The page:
Can fluctuating personal income increase the risk of heart disease?

Can fluctuating personal income increase the risk of heart disease?
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Unpredictable drops in personal income during young adulthood have now been associated with an increase in the risk of heart disease in the US.

The new research has been published in the American Heart Association‘s journal Circulation, and investigates the relationship between personal income volatility and the risk of developing heart disease.

Income volatility

Income volatility in the US has reached a record high level since 1980. There has also been a recent rise income inequality.

The study’s lead author, Tali Elfassy, Ph.D., assistant professor at the University of Miami Miller School of Medicine in Florida, said: “Income volatility presents a growing public health threat, especially when federal programs, which are meant to help absorb unpredictable income changes, are undergoing continuous changes, and mostly cuts.”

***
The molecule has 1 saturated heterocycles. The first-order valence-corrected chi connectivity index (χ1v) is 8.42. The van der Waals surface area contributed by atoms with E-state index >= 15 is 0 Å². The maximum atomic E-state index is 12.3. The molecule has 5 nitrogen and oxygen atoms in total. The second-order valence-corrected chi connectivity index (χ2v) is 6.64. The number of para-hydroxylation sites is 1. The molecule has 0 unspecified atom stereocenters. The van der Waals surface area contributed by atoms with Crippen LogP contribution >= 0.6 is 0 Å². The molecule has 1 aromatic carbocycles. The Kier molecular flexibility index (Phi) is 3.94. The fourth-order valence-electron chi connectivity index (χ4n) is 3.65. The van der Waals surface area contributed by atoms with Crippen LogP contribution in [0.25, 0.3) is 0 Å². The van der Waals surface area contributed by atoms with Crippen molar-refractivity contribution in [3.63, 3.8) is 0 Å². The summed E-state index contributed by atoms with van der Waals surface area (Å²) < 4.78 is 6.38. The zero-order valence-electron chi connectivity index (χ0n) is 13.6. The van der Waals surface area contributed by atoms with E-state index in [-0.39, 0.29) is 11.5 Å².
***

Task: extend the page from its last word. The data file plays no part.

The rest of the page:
The study used data from the ongoing Coronary Artery Risk Development in Young Adults (CARDIA) study that is following 3,937 people living in four diverse US cities (Birmingham, Alabama; Minneapolis, Minnesota; Chicago, Illinois; and Oakland, California).

The study found that women and African-Americans were more likely to experience high income volatility and income drops than white men.

The relationship between personal income and heart disease risk

The study found a significant association with the biggest fluctuations in personal income and more than double the risk for cardiovascular diseases, such as heart attacks, strokes, heart failure or death during the following 10 years.

Similarly, the study found that the biggest fluctuations in personal income were associated with nearly double the risk of death compared to a similar group of people with less fluctuation in personal income.

The study was unable to determine the cause of the association between income volatility and health because it was observational, rather than designed to prove cause and effect. Elfassy explained: “While this study is observational in nature and certainly not an evaluation of such programs, our results do highlight that large negative changes in income may be detrimental to heart health and may contribute to premature death.”

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